“We are grateful for your leadership on the culture of life,” said Jim Daly, president of Focus on the Family. “It’s taken us time to come to the party, but we are here with you!”

Daly also was headlining the first major pro-life conference for evangelicals to be held in conjunction with the March for Life. He was joined at the conference and the rally by Russell Moore, president of the Ethics and Religious Liberty Commission of the Southern Baptist Convention.

In the days leading up to the March for Life as forecasters announced the impending blizzard headed for Washington, organizers of the annual event said it would not be canceled.

It drew “what appeared to be tens of thousands” of participants, according to an estimate from Jeanne Monahan-Mancini, president of the March for Life Education and Defense Fund.

“The world may think that we’re a little bit crazy to be here on a day like today, but those that are standing here know that there is no sacrifice too great to fight the human rights abuse of abortion,” Monahan-Mancini told the crowd.

After the rally, participants marched up Constitution Avenue to the U.S. Supreme Court as snow began to fall, the beginning of what turned into a major blizzard and left more than 2 feet of snow in Washington, with outer suburbs receiving even more.

 

A related video can be viewed at https://youtu.be/z4t88lZ5jCA.

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Bishop at March for Life Mass in D.C. calls for pro-lifers to ‘connect the dots’ on life issues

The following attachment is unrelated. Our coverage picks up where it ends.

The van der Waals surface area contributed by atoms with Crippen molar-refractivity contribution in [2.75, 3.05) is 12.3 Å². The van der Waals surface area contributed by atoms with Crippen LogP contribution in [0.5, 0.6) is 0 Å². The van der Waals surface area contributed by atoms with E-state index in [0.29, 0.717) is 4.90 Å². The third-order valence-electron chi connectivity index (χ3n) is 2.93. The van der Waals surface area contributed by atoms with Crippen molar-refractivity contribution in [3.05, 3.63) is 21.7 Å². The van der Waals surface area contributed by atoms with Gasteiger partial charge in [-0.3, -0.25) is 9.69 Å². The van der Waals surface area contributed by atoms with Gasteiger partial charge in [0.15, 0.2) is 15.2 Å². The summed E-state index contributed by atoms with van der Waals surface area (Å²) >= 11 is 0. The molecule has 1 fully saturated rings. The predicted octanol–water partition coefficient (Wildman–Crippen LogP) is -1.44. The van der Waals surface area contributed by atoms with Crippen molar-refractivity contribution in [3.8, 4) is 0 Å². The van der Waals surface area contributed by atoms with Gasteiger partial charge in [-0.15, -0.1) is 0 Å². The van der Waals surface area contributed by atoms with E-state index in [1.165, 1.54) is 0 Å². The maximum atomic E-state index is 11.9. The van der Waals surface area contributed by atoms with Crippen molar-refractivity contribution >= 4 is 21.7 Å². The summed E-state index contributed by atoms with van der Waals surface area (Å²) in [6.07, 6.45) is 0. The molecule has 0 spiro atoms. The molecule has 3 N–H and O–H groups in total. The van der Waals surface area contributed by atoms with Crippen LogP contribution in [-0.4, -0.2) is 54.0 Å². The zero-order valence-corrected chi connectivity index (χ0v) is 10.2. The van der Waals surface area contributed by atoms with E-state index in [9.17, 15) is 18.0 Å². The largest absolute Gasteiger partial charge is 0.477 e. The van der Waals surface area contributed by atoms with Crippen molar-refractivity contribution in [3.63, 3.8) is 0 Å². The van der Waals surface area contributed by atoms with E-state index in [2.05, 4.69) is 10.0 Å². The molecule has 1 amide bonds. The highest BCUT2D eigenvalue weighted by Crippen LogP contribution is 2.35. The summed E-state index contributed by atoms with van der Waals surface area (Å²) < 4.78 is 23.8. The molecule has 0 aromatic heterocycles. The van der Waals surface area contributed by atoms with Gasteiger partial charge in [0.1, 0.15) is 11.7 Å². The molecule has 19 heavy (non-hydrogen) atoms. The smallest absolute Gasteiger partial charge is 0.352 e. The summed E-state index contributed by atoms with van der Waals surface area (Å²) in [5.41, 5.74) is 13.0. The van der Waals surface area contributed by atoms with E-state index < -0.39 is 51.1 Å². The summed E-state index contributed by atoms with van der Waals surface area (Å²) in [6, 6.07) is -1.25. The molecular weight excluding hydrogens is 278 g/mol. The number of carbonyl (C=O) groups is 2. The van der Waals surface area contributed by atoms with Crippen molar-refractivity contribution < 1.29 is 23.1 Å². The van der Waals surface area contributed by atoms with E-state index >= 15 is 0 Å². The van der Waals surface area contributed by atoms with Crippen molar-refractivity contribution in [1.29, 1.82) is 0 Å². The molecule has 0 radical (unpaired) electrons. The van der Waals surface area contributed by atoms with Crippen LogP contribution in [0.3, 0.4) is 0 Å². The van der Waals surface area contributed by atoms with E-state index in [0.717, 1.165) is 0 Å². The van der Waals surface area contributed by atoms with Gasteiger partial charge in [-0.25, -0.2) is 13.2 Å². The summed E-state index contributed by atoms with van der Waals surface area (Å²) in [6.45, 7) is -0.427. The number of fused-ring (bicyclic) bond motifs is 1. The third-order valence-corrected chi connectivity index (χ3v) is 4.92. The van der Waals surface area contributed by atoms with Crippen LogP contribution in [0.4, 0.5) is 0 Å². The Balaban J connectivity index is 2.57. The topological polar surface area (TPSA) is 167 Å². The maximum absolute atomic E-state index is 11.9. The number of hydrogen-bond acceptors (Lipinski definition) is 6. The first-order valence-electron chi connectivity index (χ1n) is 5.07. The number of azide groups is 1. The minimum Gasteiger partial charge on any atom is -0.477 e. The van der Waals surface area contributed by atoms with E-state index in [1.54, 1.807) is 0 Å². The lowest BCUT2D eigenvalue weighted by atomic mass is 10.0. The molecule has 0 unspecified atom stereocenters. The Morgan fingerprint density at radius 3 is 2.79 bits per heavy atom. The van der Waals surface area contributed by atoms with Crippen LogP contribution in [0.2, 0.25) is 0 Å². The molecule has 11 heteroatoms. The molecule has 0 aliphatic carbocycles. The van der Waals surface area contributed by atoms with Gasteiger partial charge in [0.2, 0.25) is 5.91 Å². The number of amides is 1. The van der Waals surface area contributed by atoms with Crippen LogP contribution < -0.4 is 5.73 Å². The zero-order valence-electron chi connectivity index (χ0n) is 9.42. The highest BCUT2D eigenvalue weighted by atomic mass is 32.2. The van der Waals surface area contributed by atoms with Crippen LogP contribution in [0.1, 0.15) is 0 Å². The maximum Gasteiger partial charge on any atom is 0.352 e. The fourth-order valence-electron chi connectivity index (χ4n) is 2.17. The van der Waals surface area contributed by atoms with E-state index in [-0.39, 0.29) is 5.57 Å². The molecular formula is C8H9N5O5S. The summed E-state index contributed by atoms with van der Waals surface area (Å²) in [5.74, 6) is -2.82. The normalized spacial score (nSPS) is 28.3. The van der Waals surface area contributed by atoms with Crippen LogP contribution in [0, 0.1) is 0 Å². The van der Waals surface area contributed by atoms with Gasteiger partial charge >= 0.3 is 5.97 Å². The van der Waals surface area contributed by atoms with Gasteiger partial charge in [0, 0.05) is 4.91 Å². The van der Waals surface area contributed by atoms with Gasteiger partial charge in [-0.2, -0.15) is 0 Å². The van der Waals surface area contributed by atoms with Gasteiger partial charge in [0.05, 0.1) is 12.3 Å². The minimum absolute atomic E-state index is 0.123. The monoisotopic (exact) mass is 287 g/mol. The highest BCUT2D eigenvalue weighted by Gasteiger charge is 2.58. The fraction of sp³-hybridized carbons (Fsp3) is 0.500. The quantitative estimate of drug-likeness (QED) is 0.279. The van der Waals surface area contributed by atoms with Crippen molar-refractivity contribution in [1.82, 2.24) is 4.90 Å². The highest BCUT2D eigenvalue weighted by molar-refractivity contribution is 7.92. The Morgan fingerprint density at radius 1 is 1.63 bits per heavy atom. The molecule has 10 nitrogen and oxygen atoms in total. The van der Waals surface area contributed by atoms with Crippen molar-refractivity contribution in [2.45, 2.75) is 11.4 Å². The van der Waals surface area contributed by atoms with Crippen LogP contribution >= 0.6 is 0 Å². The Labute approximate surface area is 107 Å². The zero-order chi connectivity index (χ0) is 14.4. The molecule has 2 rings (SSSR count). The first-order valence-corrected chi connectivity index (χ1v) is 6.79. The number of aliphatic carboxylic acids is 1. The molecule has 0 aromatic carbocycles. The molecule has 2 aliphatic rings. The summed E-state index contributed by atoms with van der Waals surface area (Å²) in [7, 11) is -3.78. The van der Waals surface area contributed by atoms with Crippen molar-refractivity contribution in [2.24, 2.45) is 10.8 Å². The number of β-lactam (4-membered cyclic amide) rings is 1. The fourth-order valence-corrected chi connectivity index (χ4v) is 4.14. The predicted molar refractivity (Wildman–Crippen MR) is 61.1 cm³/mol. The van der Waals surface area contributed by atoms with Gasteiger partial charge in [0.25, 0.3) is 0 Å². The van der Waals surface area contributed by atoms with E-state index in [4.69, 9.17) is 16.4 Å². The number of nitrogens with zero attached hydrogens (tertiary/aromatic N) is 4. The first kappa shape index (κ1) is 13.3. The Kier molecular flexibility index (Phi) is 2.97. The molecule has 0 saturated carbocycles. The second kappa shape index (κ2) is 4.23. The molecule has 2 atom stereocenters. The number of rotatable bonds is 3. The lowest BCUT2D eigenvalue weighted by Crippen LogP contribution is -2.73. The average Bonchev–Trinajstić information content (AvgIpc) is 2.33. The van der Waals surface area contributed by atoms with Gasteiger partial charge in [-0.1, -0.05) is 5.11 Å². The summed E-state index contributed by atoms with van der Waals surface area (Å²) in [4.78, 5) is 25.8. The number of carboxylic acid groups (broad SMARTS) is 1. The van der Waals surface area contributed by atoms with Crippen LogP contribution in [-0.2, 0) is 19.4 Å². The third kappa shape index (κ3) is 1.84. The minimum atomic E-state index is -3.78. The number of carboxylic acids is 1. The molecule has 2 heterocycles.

By

Catholic News Service

WASHINGTON — Bishop David A. Zubik of Pittsburgh urged Massgoers preparing to rally in Washington for the annual March for Life to “connect the dots” linking all manner of life issues.

Bishop David A. Zubik of Pittsburgh walks with his crosier during the closing Mass for the National Prayer Vigil for Life at the Basilica of the National Shrine of the Immaculate Conception in Washington Jan. 22. (CNS photo/Bob Roller)

Bishop David A. Zubik of Pittsburgh walks with his crosier during the closing Mass for the National Prayer Vigil for Life at the Basilica of the National Shrine of the Immaculate Conception in Washington Jan. 22. (CNS photo/Bob Roller)

At a Jan. 22 Mass at the Basilica of the National Shrine of the Immaculate Conception, Bishop Zubik invoked his fifth-grade teacher, Sister Mary Richard, who “taught me how to be a pro-lifer.”

The nun “did it in an interesting and an unexpected way,” he said. “If you have any hopes of getting to the sixth grade,” he remembered her saying, “you’d better know more than just the Hail Mary. You’d better know the prepositions,” at which point Bishop Zubik reeled off a string of prepositions in alphabetical order, from “above” to “with.” “Needless to say,” he added, “I made it to the sixth grade.”

But prepositions, he said in his homily during the Mass, “give sentences their meaning.” He added, “Every one of us is called by God to be prepositions in life.”

Bishop Zubik said that while people engage in fasting, often interpreted as giving up something valuable to them, God has no interest in that. Instead, the bishop added, one has to go to the root of the word “sacrifice,” in Latin, “sacrum facere,” or to make holy.

The way to do that, Bishop Zubik said, is to “connect the dots” of life issues as prepositions connect the key words and phrases in a sentence.

“To connect the dots in 2016 takes on its own flavor,” he said, “to make holy all of life, by connecting the dots to every single person,” from the unborn to the born to the elderly, to those “suffering from human trafficking” and those “exploited by pornography,” and “to the unemployed and the underemployed, looking not so much for a hand out as a lift up.”

Connecting the dots to all persons is what God intended, Bishop Zubik said, “to see each other as God sees us all.”